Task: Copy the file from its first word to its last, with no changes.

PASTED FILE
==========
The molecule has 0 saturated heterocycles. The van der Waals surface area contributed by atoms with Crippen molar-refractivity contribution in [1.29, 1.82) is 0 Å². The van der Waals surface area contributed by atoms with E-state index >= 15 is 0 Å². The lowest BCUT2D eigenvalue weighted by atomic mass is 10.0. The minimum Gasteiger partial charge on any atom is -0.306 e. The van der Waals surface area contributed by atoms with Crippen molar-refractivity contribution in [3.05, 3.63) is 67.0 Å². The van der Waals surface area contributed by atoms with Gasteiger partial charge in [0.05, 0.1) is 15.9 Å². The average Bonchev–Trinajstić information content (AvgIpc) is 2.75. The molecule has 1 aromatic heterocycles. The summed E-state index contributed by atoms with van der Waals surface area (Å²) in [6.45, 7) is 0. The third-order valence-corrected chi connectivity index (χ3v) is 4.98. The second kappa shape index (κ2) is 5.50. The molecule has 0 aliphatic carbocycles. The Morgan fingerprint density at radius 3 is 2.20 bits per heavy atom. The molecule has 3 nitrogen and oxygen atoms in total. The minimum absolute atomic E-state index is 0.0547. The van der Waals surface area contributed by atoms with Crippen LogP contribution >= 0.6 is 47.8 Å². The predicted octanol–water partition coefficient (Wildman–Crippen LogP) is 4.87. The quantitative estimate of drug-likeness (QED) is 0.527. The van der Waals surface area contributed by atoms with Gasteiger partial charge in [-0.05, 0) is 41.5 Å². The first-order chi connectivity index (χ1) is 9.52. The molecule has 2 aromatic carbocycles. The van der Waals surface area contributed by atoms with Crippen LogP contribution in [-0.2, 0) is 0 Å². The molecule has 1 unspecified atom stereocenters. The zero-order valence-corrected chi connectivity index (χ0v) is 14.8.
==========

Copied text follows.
The molecule has 0 saturated heterocycles. The van der Waals surface area contributed by atoms with Crippen molar-refractivity contribution in [1.29, 1.82) is 0 Å². The van der Waals surface area contributed by atoms with E-state index >= 15 is 0 Å². The lowest BCUT2D eigenvalue weighted by atomic mass is 10.0. The minimum Gasteiger partial charge on any atom is -0.306 e. The van der Waals surface area contributed by atoms with Crippen molar-refractivity contribution in [3.05, 3.63) is 67.0 Å². The van der Waals surface area contributed by atoms with Gasteiger partial charge in [0.05, 0.1) is 15.9 Å². The average Bonchev–Trinajstić information content (AvgIpc) is 2.75. The molecule has 1 aromatic heterocycles. The summed E-state index contributed by atoms with van der Waals surface area (Å²) in [6.45, 7) is 0. The third-order valence-corrected chi connectivity index (χ3v) is 4.98. The second kappa shape index (κ2) is 5.50. The molecule has 0 aliphatic carbocycles. The Morgan fingerprint density at radius 3 is 2.20 bits per heavy atom. The molecule has 3 nitrogen and oxygen atoms in total. The minimum absolute atomic E-state index is 0.0547. The van der Waals surface area contributed by atoms with Crippen LogP contribution >= 0.6 is 47.8 Å². The predicted octanol–water partition coefficient (Wildman–Crippen LogP) is 4.87. The quantitative estimate of drug-likeness (QED) is 0.527. The van der Waals surface area contributed by atoms with Gasteiger partial charge in [-0.05, 0) is 41.5 Å². The first-order chi connectivity index (χ1) is 9.52. The molecule has 2 aromatic carbocycles. The van der Waals surface area contributed by atoms with Crippen LogP contribution in [-0.2, 0) is 0 Å². The molecule has 1 unspecified atom stereocenters. The zero-order valence-corrected chi connectivity index (χ0v) is 14.8.